The key question in genomics is how genomes vary and evolve at both large and fine scales. The Evolutionary and Functional Genomics lab is particularly interested in understanding the molecular processes underlying adaptive evolution and the functional consequences of adaptive mutations. Towards this end, -omics strategies with detailed molecular and functional analyses of the candidate adaptive mutations are combined in order to arrive at a comprehensive picture of adaptation. This lab studies both transposable element (TE)-induced adaptations and point mutations in the model organism Drosophila melanogaster. It is also interested in the population dynamics of TEs. TEs are the most active, diverse, and ancient components in a broad range of genomes. As such, a complete understanding of genome function and evolution cannot be achieved without a thorough understanding of TE impact and TE biology.
Lab website: González Lab
Agostini R.B.; Postigo A.; Rius S.P.; Rech G.E.; Campos-Bermudez V.A.; Vargas W.A. 2019. Long-lasting primed state in maize plants: Salicylic acid and steroid signaling pathways as key players in the early activation of immune responses in silks. Molecular Plant-Microbe Interactions. 32 (1):90-106 doi: 10.1094/MPMI-07-18-0208-R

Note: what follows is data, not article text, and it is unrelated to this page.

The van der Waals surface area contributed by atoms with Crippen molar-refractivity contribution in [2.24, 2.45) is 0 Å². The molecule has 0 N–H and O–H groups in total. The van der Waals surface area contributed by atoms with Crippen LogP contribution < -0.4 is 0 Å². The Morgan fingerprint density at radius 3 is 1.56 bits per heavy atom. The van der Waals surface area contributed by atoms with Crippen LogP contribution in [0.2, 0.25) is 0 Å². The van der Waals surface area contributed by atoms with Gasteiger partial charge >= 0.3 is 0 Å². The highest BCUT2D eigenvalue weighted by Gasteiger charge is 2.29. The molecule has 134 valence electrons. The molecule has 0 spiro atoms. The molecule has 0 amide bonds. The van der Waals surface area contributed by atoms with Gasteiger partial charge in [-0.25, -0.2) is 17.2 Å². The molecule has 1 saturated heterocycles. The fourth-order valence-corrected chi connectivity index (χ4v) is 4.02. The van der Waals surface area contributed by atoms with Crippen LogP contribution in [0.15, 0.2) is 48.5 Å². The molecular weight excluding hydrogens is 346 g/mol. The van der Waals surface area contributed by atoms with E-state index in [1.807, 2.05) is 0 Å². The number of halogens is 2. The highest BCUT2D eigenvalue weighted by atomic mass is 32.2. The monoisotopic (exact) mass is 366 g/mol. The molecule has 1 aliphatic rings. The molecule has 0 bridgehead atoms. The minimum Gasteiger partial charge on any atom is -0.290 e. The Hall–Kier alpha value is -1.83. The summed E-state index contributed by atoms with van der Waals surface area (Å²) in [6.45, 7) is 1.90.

Mateo L.; Rech G.E.; González J. 2018. Genome-wide patterns of local adaptation in Western European Drosophila melanogaster natural populations. Scientific Reports. 8 (1):16143 doi: 10.1038/s41598-018-34267-0
Li Z. W.; Hou X. H.; Chen J. F.; Xu Y. C.; Wu Q.; Gonzalez J.; Guo Y. L. 2018. Transposable elements contribute to the adaptation of arabidopsis thaliana. Genome Biology and Evolution. 10(8):2140-2150 doi: 10.1093/gbe/evy171
Guio L .; Vieira C .; González J. 2018. Stress affects the epigenetic marks added by natural transposable element insertion in Drosophila melanogaster . Scientific Reports . 8 (1): 12197 doi: 10.1038 / s41598-018-30491-w
Villanueva-Cañas J.L.; Rech G.E.; de Cara M.A.R.; González J. 2017. Beyond SNPs: how to detect selection on transposable element insertions. Methods in Ecology and Evolution. 8 (6):728-737